Poisonous Plants in Ohio
As April showers bring May flowers, we thought it might be helpful to highlight some of Ohio's poisonous plants in our blog. Some of them you may know and some you may not, but they are all right here in Ohio.
Since it can be hard to recognize these plants while you are hiking or gardening, it is always a safe bet to cover your arms and legs if exposed to the brush. Or, if you are working in the garden or landscaping, be sure to wear gloves.
Suppose you do come in contact with a poisonous plant, like poison ivy or poison sumac. In that case, you can always visit one of our Urgent Care locations in Sandusky or Clyde, contact one of our virtual care providers, or, if needed, visit the nearest emergency department. If the rash from the plant spreads to a large part of your body (30-50%) or your face or genitals, and you have a high fever (over 101°F), it is essential to be checked out sooner than later. A doctor can prescribe oral or topical steroids to help reduce inflammation.
Call 911 or go to a hospital emergency room immediately if your eyes swell shut or you have difficulty breathing.
Visual Guide to the Top 5 Poisonous Plants in Ohio
Below is a visual guide to some of the poisonous plants in Ohio:
1. Poison ivy (Toxicodendron radicans or Rhus radicans) is widespread throughout Ohio. You can recognize poison ivy by its shiny leaves that are composed of three leaflets. Each mature leaflet is 2 to 4 inches long and has smooth, lobed, or toothed margins. Poison ivy grows as a vine but sometimes becomes shrub-like. It proliferates in USDA zones 5 through 10 and can be found along roads, in fields, at the base of trees, and along the edges of wooded areas. Poison ivy propagates mostly by seed: it produces seeds within small, white berries that are spread by birds and animals. Poison ivy releases an oil called "urushiol" when bruised or crushed, which causes severe swelling, blistering, and itching upon contact with the skin of susceptible people. Even the inhaled smoke from burning poison ivy can produce an extremely painful reaction in the lungs. All parts of the poison ivy plant contain urushiol and cause an allergic reaction.
2. Poison sumac (Toxicodendron vernix) is a shrub with reddish stems that are often found in swamps, bogs, and fens. It has compound leaves with 7 to 13 leaflets on each blade. Other than the end-most leaflet, the remaining leaflets are arranged in pairs directly opposite each other. When Poison Sumac is young, its branches and stems are red. As it matures, the bark turns a speckled brownish gray. Poison Sumac grows into a large shrub or a small tree, varying between 6 and 18 feet in height. Since it’s deciduous, its leaves turn red in the autumn and then drop off. Like Poison Ivy it has green to white berries that persist into winter, drooping in clusters from its branches. Poison sumac has the unique distinction of being the most toxic plant in the United States.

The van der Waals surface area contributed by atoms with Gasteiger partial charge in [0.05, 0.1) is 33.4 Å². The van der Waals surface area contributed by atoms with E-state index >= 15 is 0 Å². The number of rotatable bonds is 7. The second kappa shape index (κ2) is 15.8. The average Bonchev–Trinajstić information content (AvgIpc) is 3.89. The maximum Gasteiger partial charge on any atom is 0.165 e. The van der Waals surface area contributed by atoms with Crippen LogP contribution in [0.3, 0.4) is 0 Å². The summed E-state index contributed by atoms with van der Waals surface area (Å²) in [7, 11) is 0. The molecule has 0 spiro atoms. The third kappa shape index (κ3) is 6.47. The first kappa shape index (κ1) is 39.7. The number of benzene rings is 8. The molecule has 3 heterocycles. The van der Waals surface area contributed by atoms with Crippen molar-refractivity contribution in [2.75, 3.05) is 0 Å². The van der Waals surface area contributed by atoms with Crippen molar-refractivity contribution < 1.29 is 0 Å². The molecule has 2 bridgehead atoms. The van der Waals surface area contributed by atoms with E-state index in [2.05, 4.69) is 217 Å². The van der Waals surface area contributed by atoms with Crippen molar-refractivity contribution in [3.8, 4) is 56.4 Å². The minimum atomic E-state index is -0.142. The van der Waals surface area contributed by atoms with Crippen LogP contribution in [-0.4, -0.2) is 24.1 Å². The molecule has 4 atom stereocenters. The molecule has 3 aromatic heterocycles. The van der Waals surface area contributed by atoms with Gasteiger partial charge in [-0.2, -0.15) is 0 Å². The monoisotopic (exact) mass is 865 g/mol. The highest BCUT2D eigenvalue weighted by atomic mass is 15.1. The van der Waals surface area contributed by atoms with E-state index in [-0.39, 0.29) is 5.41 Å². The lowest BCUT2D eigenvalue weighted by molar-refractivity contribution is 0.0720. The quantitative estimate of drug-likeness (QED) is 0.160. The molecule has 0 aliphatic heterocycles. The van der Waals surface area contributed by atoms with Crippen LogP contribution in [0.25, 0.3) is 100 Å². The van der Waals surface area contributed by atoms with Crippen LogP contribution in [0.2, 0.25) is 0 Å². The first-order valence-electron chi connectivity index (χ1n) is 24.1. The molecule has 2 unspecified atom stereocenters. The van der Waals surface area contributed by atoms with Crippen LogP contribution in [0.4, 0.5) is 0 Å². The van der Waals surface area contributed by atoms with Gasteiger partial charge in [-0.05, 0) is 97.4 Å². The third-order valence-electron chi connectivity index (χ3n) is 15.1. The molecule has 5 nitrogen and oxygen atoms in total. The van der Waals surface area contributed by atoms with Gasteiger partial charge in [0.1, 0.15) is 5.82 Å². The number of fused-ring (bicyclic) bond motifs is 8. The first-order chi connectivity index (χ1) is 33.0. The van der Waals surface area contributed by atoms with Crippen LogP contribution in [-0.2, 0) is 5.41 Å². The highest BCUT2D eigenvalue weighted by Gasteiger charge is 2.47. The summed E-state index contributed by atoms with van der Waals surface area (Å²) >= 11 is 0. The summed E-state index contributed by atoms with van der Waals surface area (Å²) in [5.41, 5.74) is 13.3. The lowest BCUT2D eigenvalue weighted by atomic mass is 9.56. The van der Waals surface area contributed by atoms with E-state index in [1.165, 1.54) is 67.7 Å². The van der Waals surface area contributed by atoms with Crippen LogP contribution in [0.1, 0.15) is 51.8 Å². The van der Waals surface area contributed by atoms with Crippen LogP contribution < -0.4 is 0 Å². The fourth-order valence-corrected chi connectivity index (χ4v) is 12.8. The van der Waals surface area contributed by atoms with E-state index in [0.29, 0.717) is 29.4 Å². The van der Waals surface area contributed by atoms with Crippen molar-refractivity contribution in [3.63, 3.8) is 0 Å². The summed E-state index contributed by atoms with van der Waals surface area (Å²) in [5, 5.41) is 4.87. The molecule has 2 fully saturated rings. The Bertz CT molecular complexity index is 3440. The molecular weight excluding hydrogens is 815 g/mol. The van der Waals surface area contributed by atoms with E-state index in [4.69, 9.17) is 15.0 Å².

3. Horsenettle (Solanum carolinense) is a 1- to 4-foot-tall weed that grows in all counties of Ohio. It prefers sandy or gravelly soils and grows in fields, pastures and along roadsides. Horsenettle belongs to the nightshade family of plants and bears yellow fruits that look like small yellow tomatoes. It grows in USDA zones 4 through 10. Horsenettle, if eaten in large quantities, is poisonous to livestock. It contains an alkaloid compound that becomes activated in the stomach when the plant is eaten. Young children may be attracted to the yellow berries, which can lead to death upon digestion.
4. Wild four-o'clock (Mirabilis Nyctaginaceae) is becoming more widespread in Ohio. It grows in USDA zones 3 through 10 in pastures, gardens, and waste landscapes. Wild four o'clock also invades no-till crop fields. It is a bushy perennial, 1- to 4-foot-tall plant with a tap root, swollen joints, and heart-shaped leaves. The seeds and roots of wild four-o'clock are toxic because they contain an alkaloid that can cause gastrointestinal distress. Some animals appear to be able to eat the weed without ill effects.
5. Jimsonweed (Datura stramonium), also called Jamestown weed or thorn apple, is a 2- to 5-foot-tall annual plant. It thrives in USDA zones 7 through 11, but will also grow down to zone 3. Jimsonweed prefers rich soil and cultivated fields, but will also grow in wastelands. Jimsonweed contains a toxic alkaloid and all parts of the plant are poisonous. Normally, animals avoid eating Jimsonweed because of its unpleasant odor and taste, but hungry animals will eat it. Convulsions, coma, and death in farm animals are preceded by early signs of poisoning, such as rapid pulse and nervousness.